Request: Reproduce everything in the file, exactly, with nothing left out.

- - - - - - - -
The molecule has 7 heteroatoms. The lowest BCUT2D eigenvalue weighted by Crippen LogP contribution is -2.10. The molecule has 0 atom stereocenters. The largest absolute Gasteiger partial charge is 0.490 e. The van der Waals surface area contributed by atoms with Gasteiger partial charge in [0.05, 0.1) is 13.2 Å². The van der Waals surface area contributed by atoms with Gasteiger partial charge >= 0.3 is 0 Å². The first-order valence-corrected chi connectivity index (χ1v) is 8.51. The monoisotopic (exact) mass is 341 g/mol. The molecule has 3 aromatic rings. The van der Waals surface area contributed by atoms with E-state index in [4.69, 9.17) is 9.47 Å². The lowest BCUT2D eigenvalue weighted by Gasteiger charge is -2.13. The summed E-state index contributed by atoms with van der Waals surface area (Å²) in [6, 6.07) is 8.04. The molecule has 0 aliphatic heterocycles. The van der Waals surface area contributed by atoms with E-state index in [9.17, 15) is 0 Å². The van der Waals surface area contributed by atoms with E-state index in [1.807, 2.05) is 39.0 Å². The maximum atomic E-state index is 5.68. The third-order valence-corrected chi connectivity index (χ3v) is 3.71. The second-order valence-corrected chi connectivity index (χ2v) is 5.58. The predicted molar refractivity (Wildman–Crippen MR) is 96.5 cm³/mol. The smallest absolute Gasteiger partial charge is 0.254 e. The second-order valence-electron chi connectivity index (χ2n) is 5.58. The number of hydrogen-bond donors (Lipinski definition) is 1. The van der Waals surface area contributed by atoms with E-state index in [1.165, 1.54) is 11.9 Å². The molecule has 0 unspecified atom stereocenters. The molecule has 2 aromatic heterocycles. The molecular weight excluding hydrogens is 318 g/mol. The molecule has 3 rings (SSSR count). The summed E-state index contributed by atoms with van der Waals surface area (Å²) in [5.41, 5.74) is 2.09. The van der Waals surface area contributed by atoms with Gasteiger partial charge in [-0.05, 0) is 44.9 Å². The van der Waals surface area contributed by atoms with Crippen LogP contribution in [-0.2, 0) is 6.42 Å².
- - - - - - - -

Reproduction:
The molecule has 7 heteroatoms. The lowest BCUT2D eigenvalue weighted by Crippen LogP contribution is -2.10. The molecule has 0 atom stereocenters. The largest absolute Gasteiger partial charge is 0.490 e. The van der Waals surface area contributed by atoms with Gasteiger partial charge in [0.05, 0.1) is 13.2 Å². The van der Waals surface area contributed by atoms with Gasteiger partial charge >= 0.3 is 0 Å². The first-order valence-corrected chi connectivity index (χ1v) is 8.51. The monoisotopic (exact) mass is 341 g/mol. The molecule has 3 aromatic rings. The van der Waals surface area contributed by atoms with E-state index in [4.69, 9.17) is 9.47 Å². The lowest BCUT2D eigenvalue weighted by Gasteiger charge is -2.13. The summed E-state index contributed by atoms with van der Waals surface area (Å²) in [6, 6.07) is 8.04. The molecule has 0 aliphatic heterocycles. The van der Waals surface area contributed by atoms with E-state index in [9.17, 15) is 0 Å². The van der Waals surface area contributed by atoms with E-state index in [1.807, 2.05) is 39.0 Å². The maximum atomic E-state index is 5.68. The third-order valence-corrected chi connectivity index (χ3v) is 3.71. The second-order valence-corrected chi connectivity index (χ2v) is 5.58. The predicted molar refractivity (Wildman–Crippen MR) is 96.5 cm³/mol. The smallest absolute Gasteiger partial charge is 0.254 e. The second-order valence-electron chi connectivity index (χ2n) is 5.58. The number of hydrogen-bond donors (Lipinski definition) is 1. The van der Waals surface area contributed by atoms with E-state index in [1.165, 1.54) is 11.9 Å². The molecule has 0 unspecified atom stereocenters. The molecule has 2 aromatic heterocycles. The molecular weight excluding hydrogens is 318 g/mol. The molecule has 3 rings (SSSR count). The summed E-state index contributed by atoms with van der Waals surface area (Å²) in [5.41, 5.74) is 2.09. The van der Waals surface area contributed by atoms with Gasteiger partial charge in [-0.05, 0) is 44.9 Å². The van der Waals surface area contributed by atoms with Crippen LogP contribution in [-0.2, 0) is 6.42 Å².